Aust shares recoup losses as RBA maintains rate pause

The local share market has managed to recover nearly all of its losses after the Reserve Bank left interest rates on hold, as expected.

The S&P/ASX200 had been down by as much as 48 points, or 0.65 per cent, earlier on Tuesday but climbed in late afternoon trade to finish on the highs of the day, closing down just 4.5 points, or 0.06 per cent, at 7,314.3.

The broader All Ordinaries closed 8.9 points lower at 7,516.8, a drop of 0.12 per cent.

The rebound came after the Reserve Bank kept rates on hold for a third straight month, in Governor Philip Lowe's final monetary policy meeting before he hands over to deputy Michele Bullock on September 18.

The decision was almost universally expected, and the RBA left its forward guidance almost unchanged from past statements.

"Picking over some of the minor language tweaks, we detect a little more confidence that inflation is coming down," wrote RBC Capital Markets macro rates strategist Robert Thompson.

But the local currency - which has been under pressure since mid-July - dropped under 63.80 cents for the first time in 10 months following the decision.

The Aussie was buying 63.75 US cents, from 64.55 US cents at Monday's ASX close.

Attention will now turn to second-quarter gross domestic product figures set to be released by the Australian Bureau of Statistics on Wednesday. 

In company news, Qantas dominated headlines on Tuesday, closing down 0.2 per cent to $5.64 after chief executive and managing director Alan Joyce brought forward his retirement by two months amid withering public scrutiny on several fronts.

Mr Joyce said it was clear the airline needed to move forward with renewal and the best thing he could do under the circumstances was hand over to CEO-designate Vanessa Hudson, effective on Wednesday.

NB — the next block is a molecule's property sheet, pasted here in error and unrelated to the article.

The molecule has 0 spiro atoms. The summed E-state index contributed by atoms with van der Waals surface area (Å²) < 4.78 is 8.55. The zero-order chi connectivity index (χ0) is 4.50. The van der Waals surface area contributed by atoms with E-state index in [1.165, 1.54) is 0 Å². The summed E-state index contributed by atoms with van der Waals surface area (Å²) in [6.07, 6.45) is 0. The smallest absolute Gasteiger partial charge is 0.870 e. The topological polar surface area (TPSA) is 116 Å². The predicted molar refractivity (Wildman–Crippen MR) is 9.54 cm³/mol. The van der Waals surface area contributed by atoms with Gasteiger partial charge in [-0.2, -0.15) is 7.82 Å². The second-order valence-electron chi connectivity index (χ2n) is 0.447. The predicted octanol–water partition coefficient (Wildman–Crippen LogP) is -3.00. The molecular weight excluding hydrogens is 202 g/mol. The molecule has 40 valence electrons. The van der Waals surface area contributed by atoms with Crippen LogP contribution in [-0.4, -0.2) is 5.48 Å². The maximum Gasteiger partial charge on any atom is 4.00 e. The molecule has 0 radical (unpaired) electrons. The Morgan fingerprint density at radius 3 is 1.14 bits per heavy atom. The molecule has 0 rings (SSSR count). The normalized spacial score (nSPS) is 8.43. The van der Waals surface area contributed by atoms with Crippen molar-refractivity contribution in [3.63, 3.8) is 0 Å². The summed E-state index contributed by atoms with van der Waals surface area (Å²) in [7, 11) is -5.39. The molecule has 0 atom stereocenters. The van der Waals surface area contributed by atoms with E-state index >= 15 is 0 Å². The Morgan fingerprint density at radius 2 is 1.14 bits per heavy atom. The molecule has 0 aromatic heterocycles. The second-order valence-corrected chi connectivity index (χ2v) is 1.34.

The heavyweight mining sector dipped 0.3  per cent, with Fortescue Metals falling 0.7 per cent to a three-month low of $20.05, BHP gaining 0.4 per cent to $46.10 and Rio Tinto edging 0.2 per cent higher at $117.32.

The Big Four banks were mixed, with Westpac the biggest loser, dropping 1.4 per cent to $21.53 after the Australian Securities and Investments Commission sued it in Federal Court, alleging Australia's oldest bank failed to respond to financial hardship notices from hundreds of customers.

Westpac blamed the issue on a technology failure, said it was deeply sorry and had self-reported the incident to the regulator.

ANZ was basically flat at $25.20 and CBA and NAB both gained 0.2 per cent, at $102.22 and $29.01, respectively.

Origin Energy, trading ex-dividend, fell 2.9 per cent to $8.38 as the NSW government announced it would enter talks with the utility about extending the life of its Eraring Power Station on the state's central coast beyond its planned closure date of 2025.

The power station is Australia's largest, and an independent report released Tuesday found the state would face reliability challenges with electricity supply in coming years as coal-fired power stations went offline.


* The S&P/ASX200 index finished Tuesday down 4.5 points, or 0.06 per cent, at 7,314.3.

* The All Ordinaries dropped 8.9 points, or 0.12 per cent, to 7,516.8.


One Australian dollar buys:

* 63.75 US cents, from 64.55 US cents at Monday's ASX close

* 93.63 Japanese yen, from 94.62 Japanese yen

* 59.19 Euro cents, from 59.89 Euro cents

* 50.65  British pence, from 51.25 pence

* 108.37 NZ cents, from 108.72 NZ cents

The Aussie was buying 63.92 US cents, from 64.71 US cents at Monday's ASX close.

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